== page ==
Degradable Polycarbonate Networks Derived from Quinic Acid and Designed for Biomedical Applications
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The pursuit of polymers with natural and renewable precursors is driven by two specific aims: (i) to develop sustainable and biodegradable plastics which decrease dependence on petroleum feedstocks and address problems associated with plastic waste and pollution, and (ii) to design novel biomaterials with built-in biocompatibility and the ability to degrade under physiological conditions to produce resorbable natural byproducts. Herein, a new family of nontoxic bio-based polycarbonate networks that exhibit a wide range of achievable thermomechanical properties and have the potential to breakdown hydrolytically into biologically-beneficial and environmentally-benign degradation products is described. The natural product quinic acid, known for its antioxidant and growth-promoting properties, was selected as the monomeric building block, and hydrolytically labile carbonates were selected as the linkages. Solvent-free thiol-ene chemistry was utilized in the copolymerization of tris(alloc) quinic acid and a variety of multifunctional thiol monomers to obtain poly(thioether-co-carbonate) networks. Natural multifunctional thiols derived from lipoic acid, a metabolic antioxidant, were explored to further increase the overall natural content of the material. A wide range of tunable thermomechanical properties including glass transition temperatures from −18 to 65 °C and mechanical characteristics from a rubbery elastomer to a rigid plastic was achieved by careful selection of thiol monomers. Special attention was paid to the characterization of structure-thermomechanical property relationships and how these relationships change under physiological conditions. The short-term mechanical changes triggered by solvent plasticization in a physiologically-relevant environment (PBS, pH 7.4, 37 °C) were observed by submersion dynamic mechanical analysis. The long-term degradation kinetics, including swelling and mass loss, were monitored, and the results showed a range of degradation times from 5 to ~35 weeks based on the crosslink density and hydrophilicity of the polymer network. In vitro cytotoxicity and cell attachment studies were performed, and X-ray imaging contrast properties were observed to investigate the feasibility of the poly(thioether-co-carbonate) networks to serve as platform materials in biomedical applications, specifically as orthopedic implant devices. Overall, by using simple fabrication techniques and reliable chemistry, the poly(thioether-co-carbonate) networks developed in this work represent a versatile and nontoxic family of materials which may be used for to a wide variety of applications.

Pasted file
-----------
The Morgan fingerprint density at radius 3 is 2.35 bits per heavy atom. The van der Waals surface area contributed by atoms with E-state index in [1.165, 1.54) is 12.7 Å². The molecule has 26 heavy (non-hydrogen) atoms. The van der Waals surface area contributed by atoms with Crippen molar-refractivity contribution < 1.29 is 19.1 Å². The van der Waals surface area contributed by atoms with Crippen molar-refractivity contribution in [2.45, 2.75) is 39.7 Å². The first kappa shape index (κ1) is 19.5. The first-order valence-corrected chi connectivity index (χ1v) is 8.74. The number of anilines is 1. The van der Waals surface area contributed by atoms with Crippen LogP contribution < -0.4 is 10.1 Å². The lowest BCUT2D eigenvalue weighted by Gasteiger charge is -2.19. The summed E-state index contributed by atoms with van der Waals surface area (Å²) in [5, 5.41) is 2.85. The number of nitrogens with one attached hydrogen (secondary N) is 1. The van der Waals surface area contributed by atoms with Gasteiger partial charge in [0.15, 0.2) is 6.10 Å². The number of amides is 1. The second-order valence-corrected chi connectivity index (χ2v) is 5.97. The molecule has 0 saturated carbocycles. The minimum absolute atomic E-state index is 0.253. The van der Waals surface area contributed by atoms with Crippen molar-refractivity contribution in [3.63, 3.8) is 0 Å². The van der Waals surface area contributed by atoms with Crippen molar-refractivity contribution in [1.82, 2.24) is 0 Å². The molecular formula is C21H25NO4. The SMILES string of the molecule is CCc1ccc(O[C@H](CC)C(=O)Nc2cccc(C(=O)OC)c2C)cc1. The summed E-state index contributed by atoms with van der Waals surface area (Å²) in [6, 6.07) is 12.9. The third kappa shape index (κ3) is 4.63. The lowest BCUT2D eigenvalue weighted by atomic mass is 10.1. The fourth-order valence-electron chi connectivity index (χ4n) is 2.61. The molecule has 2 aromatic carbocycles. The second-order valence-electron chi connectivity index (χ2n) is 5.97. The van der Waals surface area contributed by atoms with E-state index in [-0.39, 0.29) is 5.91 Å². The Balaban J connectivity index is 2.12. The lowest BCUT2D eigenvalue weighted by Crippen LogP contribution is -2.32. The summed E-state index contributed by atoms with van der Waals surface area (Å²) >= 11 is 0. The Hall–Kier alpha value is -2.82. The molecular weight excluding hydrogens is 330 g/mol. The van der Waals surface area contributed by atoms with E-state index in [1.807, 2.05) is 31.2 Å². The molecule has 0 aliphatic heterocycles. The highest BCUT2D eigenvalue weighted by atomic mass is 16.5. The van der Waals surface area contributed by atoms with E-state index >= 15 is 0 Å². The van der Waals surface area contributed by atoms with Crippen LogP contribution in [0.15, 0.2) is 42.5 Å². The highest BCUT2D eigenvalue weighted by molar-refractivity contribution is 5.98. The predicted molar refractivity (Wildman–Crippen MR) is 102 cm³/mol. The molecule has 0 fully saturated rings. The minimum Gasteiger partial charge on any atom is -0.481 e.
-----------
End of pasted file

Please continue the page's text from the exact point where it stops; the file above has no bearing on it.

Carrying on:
Link, Lauren A (2015). Degradable Polycarbonate Networks Derived from Quinic Acid and Designed for Biomedical Applications. Doctoral dissertation, Texas A & M University. Available electronically from